The world may seem like a scary place nowadays, but what I would like other moms to realize is that it’s always been that way. If you grew up in the U.S. for example, until September 11, 2001, you probably didn’t think terrorism would happen in your country. Terrorism should not happen here or anywhere. But it does. Almost every day.
A few weeks ago in Fort Myers, relatively close to where I live, I woke up to the news that young kids were shot outside of a party at a teen club. Before that was the mass shooting in a gay nightclub in Orlando—in which 49 people died and 53 were injured—less than a two-hour drive from where I live. Those are just two tragedies that hit really close to my own home. And then of course we have international terrorism: Paris, Nice, Munich, Turkey, the list goes on. The feeling is that we are no longer safe anywhere.
Recently, as I sat in the movie theater with my family, I had a fleeting—but still unsettling—thought. What if a gunman walked in and started shooting? I could hear the gunshots in my head, I visualized the people screaming, I could see blood everywhere. Then I breathed in deeply and shook my head. “You can’t do this to yourself,” I thought. “You can’t do this to your children. Remember when you were a kid!”
I gathered my composure, focused on the movie, and exhaled. After all, this is not much different from how I grew up, with the threat of terrorism around every corner. I grew up in Spain under the threat of terrorism by ETA, an armed terrorist organization based in Northern Spain.
Some call them separatists and extremists, but in Spain we call them terrorists. They have killed countless civilians over the years, placing bombs in supermarkets, public buses and trains, even houses. I will never forget when as a young girl, I walked by a building that had been bombed a few days earlier. It was a couple of blocks away from where we lived. It was military housing, and families had been injured, including children.
When I was 14, ETA detonated a bomb in a supermarket in Barcelona, killing 21 people and injuring 45. Every summer, ETA would threaten to blow up summer resorts, set off bombs in public places—and they did. You never knew where the next tragedy would strike.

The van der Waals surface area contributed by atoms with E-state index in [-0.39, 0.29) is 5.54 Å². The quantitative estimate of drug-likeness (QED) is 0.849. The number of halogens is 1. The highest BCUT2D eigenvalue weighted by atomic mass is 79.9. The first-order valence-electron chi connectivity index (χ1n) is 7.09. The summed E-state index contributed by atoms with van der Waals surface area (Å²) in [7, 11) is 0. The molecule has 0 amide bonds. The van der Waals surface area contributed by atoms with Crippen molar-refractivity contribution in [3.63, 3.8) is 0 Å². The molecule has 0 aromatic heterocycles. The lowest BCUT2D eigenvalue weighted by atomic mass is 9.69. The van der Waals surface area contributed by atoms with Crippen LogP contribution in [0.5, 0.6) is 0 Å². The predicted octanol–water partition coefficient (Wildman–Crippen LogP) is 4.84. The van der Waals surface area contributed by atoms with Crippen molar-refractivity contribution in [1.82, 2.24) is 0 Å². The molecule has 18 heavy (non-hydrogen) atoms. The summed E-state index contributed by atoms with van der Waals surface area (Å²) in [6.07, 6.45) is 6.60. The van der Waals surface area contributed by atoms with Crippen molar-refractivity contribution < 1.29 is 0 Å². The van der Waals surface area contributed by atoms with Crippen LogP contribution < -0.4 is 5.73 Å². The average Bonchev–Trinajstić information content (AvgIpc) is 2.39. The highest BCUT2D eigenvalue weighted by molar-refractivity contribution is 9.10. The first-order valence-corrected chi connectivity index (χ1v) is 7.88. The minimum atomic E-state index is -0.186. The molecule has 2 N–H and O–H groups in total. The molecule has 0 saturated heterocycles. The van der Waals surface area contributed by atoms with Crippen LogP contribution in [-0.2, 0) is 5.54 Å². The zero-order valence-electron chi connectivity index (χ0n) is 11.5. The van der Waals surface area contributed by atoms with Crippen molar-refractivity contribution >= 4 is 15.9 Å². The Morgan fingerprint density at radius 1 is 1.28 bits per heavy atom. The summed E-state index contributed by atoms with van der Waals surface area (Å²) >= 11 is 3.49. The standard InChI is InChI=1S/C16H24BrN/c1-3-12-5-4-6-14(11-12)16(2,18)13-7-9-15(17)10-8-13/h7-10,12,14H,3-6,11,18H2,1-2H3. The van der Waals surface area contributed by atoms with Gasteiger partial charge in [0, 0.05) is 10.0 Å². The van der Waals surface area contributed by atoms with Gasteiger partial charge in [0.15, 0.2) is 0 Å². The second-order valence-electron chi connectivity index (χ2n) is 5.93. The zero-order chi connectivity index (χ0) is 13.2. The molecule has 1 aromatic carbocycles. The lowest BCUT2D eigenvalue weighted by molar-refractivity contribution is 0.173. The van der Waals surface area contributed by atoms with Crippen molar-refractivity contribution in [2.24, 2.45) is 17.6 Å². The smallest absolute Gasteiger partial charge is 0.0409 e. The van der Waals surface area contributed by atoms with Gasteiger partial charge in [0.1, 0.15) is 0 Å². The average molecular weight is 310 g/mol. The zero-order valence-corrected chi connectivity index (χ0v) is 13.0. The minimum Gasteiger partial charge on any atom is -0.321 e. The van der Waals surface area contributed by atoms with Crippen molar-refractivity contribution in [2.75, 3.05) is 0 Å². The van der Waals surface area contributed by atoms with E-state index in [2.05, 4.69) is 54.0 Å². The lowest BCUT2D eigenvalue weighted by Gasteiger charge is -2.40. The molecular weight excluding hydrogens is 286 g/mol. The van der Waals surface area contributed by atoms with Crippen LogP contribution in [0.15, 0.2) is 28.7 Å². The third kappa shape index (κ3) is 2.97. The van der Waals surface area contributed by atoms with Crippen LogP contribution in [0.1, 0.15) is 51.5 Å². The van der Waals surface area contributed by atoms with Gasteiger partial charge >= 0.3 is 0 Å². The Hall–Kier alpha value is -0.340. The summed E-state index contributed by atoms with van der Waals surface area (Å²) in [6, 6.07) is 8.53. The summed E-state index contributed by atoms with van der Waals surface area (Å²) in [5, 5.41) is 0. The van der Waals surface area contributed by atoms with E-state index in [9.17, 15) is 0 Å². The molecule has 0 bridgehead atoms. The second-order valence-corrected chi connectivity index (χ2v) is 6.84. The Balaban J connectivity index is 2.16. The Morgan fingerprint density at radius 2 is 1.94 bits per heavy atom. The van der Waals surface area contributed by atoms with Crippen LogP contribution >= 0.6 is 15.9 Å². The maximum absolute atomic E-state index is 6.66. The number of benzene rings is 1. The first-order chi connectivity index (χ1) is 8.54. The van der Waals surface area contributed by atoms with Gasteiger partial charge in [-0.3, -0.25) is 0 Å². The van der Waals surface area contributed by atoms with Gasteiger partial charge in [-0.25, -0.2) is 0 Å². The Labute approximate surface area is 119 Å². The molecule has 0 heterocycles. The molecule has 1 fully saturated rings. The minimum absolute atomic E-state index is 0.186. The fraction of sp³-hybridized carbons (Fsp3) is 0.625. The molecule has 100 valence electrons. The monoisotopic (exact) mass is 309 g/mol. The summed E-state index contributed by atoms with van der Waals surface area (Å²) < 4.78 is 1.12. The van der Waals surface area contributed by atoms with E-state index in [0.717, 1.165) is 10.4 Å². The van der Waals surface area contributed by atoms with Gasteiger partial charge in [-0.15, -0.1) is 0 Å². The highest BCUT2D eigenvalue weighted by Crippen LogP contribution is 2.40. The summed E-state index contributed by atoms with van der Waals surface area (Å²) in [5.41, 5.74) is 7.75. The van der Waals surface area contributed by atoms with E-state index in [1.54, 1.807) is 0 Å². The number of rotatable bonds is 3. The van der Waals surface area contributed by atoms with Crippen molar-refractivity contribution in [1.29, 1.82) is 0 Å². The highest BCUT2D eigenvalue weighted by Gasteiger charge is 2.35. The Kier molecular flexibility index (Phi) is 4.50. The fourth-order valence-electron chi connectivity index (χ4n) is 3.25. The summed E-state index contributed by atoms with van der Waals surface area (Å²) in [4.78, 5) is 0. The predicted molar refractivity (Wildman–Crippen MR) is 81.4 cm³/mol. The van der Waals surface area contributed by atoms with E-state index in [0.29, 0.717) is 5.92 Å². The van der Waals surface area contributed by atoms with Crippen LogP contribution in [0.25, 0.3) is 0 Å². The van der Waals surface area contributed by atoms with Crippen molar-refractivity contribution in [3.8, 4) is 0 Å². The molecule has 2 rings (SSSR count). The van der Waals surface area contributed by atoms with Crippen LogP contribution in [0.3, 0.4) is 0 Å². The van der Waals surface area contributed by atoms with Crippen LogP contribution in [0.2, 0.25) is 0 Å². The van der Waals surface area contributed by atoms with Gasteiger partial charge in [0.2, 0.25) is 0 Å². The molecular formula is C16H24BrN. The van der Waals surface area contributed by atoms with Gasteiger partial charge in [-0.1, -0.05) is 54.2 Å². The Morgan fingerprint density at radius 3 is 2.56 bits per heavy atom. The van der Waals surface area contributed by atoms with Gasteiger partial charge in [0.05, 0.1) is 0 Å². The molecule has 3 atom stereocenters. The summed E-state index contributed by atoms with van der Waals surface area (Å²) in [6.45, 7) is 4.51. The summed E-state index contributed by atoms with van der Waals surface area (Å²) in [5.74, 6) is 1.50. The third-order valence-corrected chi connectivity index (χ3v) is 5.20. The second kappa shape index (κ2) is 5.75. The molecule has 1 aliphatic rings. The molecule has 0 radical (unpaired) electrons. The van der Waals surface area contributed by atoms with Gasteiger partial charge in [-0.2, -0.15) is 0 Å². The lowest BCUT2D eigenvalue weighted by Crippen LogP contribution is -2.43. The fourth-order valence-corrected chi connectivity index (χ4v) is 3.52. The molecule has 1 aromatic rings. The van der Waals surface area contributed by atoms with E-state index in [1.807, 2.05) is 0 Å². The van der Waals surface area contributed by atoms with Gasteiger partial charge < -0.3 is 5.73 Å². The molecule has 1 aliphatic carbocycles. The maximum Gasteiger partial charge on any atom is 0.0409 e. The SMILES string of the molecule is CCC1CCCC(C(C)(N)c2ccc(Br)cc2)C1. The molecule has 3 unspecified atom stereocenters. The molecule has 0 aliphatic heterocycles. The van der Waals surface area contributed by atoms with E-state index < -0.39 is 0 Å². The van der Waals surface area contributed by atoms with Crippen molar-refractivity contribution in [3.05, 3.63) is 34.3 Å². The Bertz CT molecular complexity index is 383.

The worst way to face it is to lock yourself indoors and stop your regular life out of fear.
The most recent attack I remember vividly is the 2004 Madrid train bombings, the same year that my youngest was born. They were attributed to an al-Qaeda-inspired terrorist cell. The incident happened at the Atocha station, where I’ve passed through countless times during my regular commute between Madrid and Seville.
I am not saying that living under the constant threat of terror is a great way to live. But the worst way to face it is to lock yourself indoors and stop your regular life out of fear. When I’m feeling fearful or nervous, I pull out my coping mechanisms, the same ones I used when I lived in Spain, and keep on going.
Because I grew up knowing that terrorism could hit my family, friends, or even myself at any time and place, I didn’t allow that to permeate my daily life. We had to deal with it and we couldn’t hide from it. It was always present, but it never dictated how we lived our lives. For some people terrorism appears to be something new. It is not. It’s just that now, it’s practically in our backyard.
When I lived in Spain and there was a terrorist attack on a bus, a train, the subway, a supermarket, we didn’t stop taking buses, trains, subways or going to the supermarket. We couldn’t live paralyzed by fear.
How I deal with fear of a terrorist act:
I remind myself that we can all make a difference. I raise my kids to realize that terrorism is a cowardly response to differences of opinion. I teach them to be compassionate.
I join movements for gun control. I go to the voting polls and vote against a candidate that spreads hatred. I speak up against racism, bigotry and violence.
I continue life as usual. I won’t stop going to the movies, to a club or traveling by plane or by train. I won’t stop visiting other countries. If we all stop living life as usual, they win.
I meditate, write in my journal, reflect on the beauty of nature. It may seem like something fruitless, but if we all work on calming our minds and spirits, the world can only become a better place.
I trust in my children’s generation and those who come after them. Although the world may seem like it’s coming to an end, we can’t forget World War II. It was not that long ago. My abuelita lived through the Spanish Civil war. Things can change a lot in a lifetime. I can only hope they change for the better, and that I live to see it.